This lecture is sponsored by the Department of History, the Department of English, the African American and Diaspora Studies Program; the Lloyd International Honors College, and the UNCG Historical Society.
Friday, Oct. 14, 3:30-5:15 p.m.
Location: UNCG Auditorium (formerly Aycock Auditorium)
After much study and debate, UNCG recently removed Governor Aycock's name from the campus auditorium, uncomfortable with his leadership in the twentieth-century white supremacy movement. This session, held in conjunction with the Historical Society of North Carolina, continues the public dialogue on this decision. Historians will share insights about Governor Aycock, the history of African Americans on Greensboro's campus, and how other North Carolina schools have handled commemoration controversies on their campuses. Following the session, graduate students in UNCG's public history program will hold an informal poster session to share creative proposals for how to remember Aycock in the building that used to bear his name.
James L. Leloudis, Professor of History, University of North Carolina at Chapel Hill
"Aycock's Impact on North Carolina"
Gerald Prokopowicz, Professor of History, East Carolina University:
"Remembering Aycock at ECU: Activism, Reaction, and the Role of Public History"
Erin Lawrimore, University Archivist, University of North Carolina at Greensboro
"Searching for Aycock—and African Americans—on UNCG's Campus"
Students in UNCG's public history program
Friday, October 14, 6:00 p.m., SOEB 120
This HBO film explores the history of post traumatic stress and its effects on military service members. A panel discussion with UNCG student veterans will follow the screening. Free and open to the public. Hosted by The UNCG Veterans Resource Center.
Assistant Professor Jill Bender is the featured scholar this month on the American Conference for Irish Studies website. Read the interview.
Associate Professor Emily J. Levine's article "Baltimore Teaches, Göttingen Learns: Cooperation, Competition, and the Research University," was published in the June issue of The American Historical Review. In the article, she argues that the modern research university was co-created through mutual transatlantic exchange and reveals the historical roots of pressing issues facing the university today. Here is a link to the digital offprint.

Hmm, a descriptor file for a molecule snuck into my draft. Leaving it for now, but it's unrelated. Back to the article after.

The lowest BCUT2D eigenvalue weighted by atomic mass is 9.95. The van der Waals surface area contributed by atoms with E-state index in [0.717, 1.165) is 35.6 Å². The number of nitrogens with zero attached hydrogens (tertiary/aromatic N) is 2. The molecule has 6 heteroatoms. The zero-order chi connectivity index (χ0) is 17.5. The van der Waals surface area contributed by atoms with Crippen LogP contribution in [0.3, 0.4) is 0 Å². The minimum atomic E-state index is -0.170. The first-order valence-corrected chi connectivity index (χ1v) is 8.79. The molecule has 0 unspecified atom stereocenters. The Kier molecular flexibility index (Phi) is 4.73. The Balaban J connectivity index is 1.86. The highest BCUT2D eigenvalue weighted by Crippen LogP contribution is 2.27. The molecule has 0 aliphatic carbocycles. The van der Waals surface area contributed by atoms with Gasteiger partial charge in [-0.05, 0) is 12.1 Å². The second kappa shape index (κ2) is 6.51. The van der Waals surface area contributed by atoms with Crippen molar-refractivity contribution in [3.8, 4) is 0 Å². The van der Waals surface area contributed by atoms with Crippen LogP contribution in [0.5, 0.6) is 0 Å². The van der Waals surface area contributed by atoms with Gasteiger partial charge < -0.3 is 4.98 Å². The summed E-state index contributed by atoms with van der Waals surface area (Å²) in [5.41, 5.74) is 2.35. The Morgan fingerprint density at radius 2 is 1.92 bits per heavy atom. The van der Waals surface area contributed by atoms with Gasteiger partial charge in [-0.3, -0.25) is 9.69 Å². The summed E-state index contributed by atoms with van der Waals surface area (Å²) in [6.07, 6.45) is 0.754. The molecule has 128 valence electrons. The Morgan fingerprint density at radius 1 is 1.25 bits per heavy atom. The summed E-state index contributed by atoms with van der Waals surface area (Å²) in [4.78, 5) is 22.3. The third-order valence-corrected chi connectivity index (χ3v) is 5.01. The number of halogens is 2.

M.A. student Shawn Reagin received the 2016 North Carolina Association of Historians Midgette Student Paper Award for his paper "The Character of the Kaiser: How Wilhelm II Led Germany to War," which he presented at the NCAH Conference last month.
M.A. student Stephen Comer won the 2015-2016 UNCG Atlantic World Research Network Graduate Student Research Prize for his essay "Jim Crow at Nuremberg: Global Virginia as the Nazi Model."
Hannah Dudley-Shotwell, soon to be Dr. Dudley-Shotwell, was awarded the Outstanding Graduate Work Award by Women's and Gender Studies Cone Awards Committee for her project titled, Empowering the Body: The Evolution of Self-Help in the Women's Health Movement.
Ph.D. student Joseph Ross won the Humanities Division award at the 2016 Graduate Research & Creativity Expo at UNCG with his poster presentation "Remembering Nuremberg: The Paradox of Human Rights in American History." According to the Graduate School: "Winners of these $1,000 awards are chosen in each category on the basis of clarity of communication to a non-specialized audience, effective presentation skills, content knowledge and creativity, organization, originality, and ability to explain why this research/work matters (economic impact, societal impact, etc.)."
Ph.D. student Jason Stroud won a 2016 Archie K. Davis Fellowship, awarded by the North Caroliniana Society for research on topics in North Carolina history.
April 24, 2016, 2-4 pm
1250 Revolution Mill Drive, Greensboro, NC 27405
Curated by UNCG Museum Studies graduate students. Drawing on oral interviews, "The Fabric of Memory" is a permanent exhibition that focuses on the communities of people who worked and lived in the Cone mill villages. https://www.facebook.com/events/1531399063824342/
Wednesday, April 13, 5:00 p.m.
Maple Room, Elliott University Center
The Islamic Studies Research Network at UNCG is pleased to present Omid Safi, professor of Asian and Middle Eastern Studies and Director of the Duke Islamic Studies Center. He specializes in Islamic mysticism, contemporary Islamic thought, and medieval Islamic history, and serves as the editor of Progressive Muslims. Co-sponsored by the IPC Kohler Fund, Muslim Student Association, Religious Studies Department, and History Department.